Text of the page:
Thousands of people across the country have been combing the land, sky and water since Sunday for the 115th annual National Audubon Christmas Bird Count, the longest running citizen science survey in the world.
“The goal is to count every individual bird in your area, which is kind of crazy to think about,” said Doug Hitchcox, the Maine Audubon naturalist who is coordinating the 32 counts taking place in Maine this holiday season.
The first Christmas Bird Count was conducted on Christmas Day of 1900 as an alternative activity to the side hunt, a competitive holiday tradition in which people divided into groups and went outside to shoot as many birds as they could. The group that came back with the most dead birds won the event, according to the National Audubon Society.
Famous American ornithologist Frank Chapman recognized that declining bird populations couldn’t withstand this tradition, so he proposed people count birds on Christmas Day instead of shoot them.
This year, the Christmas Bird Count runs from Dec. 14 to Jan. 5 and likely will include about 200 Maine birders.
In addition to the United States, the count takes place in Canada and several other countries in the Western Hemisphere, producing the most comprehensive data set depicting the changes in bird populations across the continent.
“This data has very clearly driven conservation efforts and will continue to,” Holly Twining, naturalist at Fields Pond Audubon Center in Holden, said. “It’s so exciting. You’re actually making a difference.”
Decades of Christmas Bird Count data have enabled National Audubon scientists to predict how climate change will alter the geographic ranges of North American bird species in a recent study. Released this past fall, the study found that 314 bird species, including 50 in Maine, are at risk because of climate change.
Christmas Bird Counts also help inform the national State of the Birds Report that can be found at stateofthebirds.org.
“The long-term trend across all species is numbers are going down, which can almost directly be contributed to habitat loss,” Hitchcox said.
Jerry Smith of Orrington has been involved in the Christmas Bird Count since the 1970s, and he has organized the Bangor-Bucksport count for the past 23 years. During that time, he noticed drastic changes in the area’s bird makeup as bird species, such as the northern cardinal and tufted titmouse, have moved in from the south.
Each count takes place in an established 15-mile diameter circle and is organized by a count compiler, who often assigns sections of the circle to individuals and groups of birders. Anyone can participate, but they must make arrangements ahead of time with the circle compiler.
For the Bangor-Bucksport Christmas Bird Count, Smith typically gets between 30 and 40 volunteers who cover 20 territories within the 15-mile-wide circle. He also gets about 20 to 25 people who count the birds visiting their bird feeders on count day.
“Many of the people involved in the count today have been a part of it as long as I have,” Smith said. “I have friends who’ve been doing it for 25 years or more. There are also new people coming along, younger people. I was contacted this year by college students hoping to do the count this year for the first time. It’s always fun to get new people involved.”
Smith enjoys birding because it’s a way for him to get outside and connect with nature.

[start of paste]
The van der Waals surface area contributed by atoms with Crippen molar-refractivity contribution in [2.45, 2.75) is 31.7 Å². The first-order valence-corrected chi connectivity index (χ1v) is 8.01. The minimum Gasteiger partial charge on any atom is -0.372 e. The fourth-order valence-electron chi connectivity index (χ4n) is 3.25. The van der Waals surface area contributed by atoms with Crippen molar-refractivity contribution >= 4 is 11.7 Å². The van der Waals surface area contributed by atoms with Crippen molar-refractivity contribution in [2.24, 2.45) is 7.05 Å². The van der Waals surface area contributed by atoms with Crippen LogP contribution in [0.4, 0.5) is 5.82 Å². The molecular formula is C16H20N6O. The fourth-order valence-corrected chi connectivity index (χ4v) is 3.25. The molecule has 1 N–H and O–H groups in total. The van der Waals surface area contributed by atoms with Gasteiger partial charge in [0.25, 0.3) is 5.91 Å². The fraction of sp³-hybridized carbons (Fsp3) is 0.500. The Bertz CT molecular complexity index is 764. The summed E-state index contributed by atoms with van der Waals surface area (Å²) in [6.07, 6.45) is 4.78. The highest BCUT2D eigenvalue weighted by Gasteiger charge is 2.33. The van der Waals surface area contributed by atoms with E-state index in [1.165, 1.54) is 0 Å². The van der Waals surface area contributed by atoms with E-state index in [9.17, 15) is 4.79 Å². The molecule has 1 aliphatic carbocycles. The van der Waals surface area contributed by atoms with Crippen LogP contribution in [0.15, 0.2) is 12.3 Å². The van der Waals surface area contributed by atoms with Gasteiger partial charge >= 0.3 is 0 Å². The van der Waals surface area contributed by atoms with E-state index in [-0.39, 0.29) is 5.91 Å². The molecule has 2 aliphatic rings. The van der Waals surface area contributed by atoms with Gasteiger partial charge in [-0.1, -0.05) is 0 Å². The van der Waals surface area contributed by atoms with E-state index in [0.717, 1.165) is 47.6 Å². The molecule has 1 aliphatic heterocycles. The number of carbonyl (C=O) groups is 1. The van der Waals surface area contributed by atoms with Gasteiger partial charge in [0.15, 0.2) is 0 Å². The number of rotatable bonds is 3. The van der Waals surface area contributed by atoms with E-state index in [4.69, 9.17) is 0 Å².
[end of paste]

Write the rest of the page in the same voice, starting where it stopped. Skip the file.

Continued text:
“All of my free time is spent bird watching,” Smith said. “I went out to the airport this morning and saw at least one snowy owl sitting there in the rain.”
This year, the Bangor-Bucksport count will be on Jan. 3. People are still welcome to contact Smith to participate.
Though the count is technically a 24-hour period, most volunteers only participate during daylight hours. However, there’s always the option to go “owling” at night.
This year, Hitchcox woke up at 1 a.m. to listen for owls in the Scarborough area and found four great horned owls, a barred owl, a saw-whet owl and and the uncommon long-eared owl. He then spent the day in Nubble Light in Cape Neddick, counting every herring gull as it flew by, as well as about 25 other species of birds.
Many birds migrate out of Maine in the fall, but there’s a still a wide variety of birds living in the state in December, Hitchcox said. So far this month 127 different bird species have been reported in Maine.
During count day, volunteers aren’t supposed to discriminate. The common crows, pigeons and seagulls are tallied alongside bald eagles, snowy owls and the rare red-bellied woodpecker.
“There’s a huge crow roost right in Portland, so it’s always fun to try to get people together to try and count that,” Hitchcox said. “One year, it was a little over 3,000 birds.”
In downtown Bangor, Smith has counted 450 pigeons roosting on a single building, basking in the winter sun.
“Based on what section you have, you’re going to be dealing with different species,” Hitchcox said. “There are some in really suburban areas where you’re driving around look at people’s feeders, and there are some along the coast, where you’ll be counting more ducks and gulls.”
After the count, all of the data are made available to the public on the Audubon’s website.
To learn more or to contact a Christmas Bird Count compiler in your area, visit maineaudubon.org/birding/christmas-bird-count.
Want to learn more? Fields Pond Audubon Center in Holden will host the screening of the documentary “Counting on Birds” 6-7 p.m. Thursday, Dec. 18, at 216 Field Pond Road. The film, by New Hampshire Public Television, follows Willem Lange as he travels from New England to Ecuador and Cuba to meet people who participate in the Christmas Bird Count. Admission is $5. For information, call 989-2591.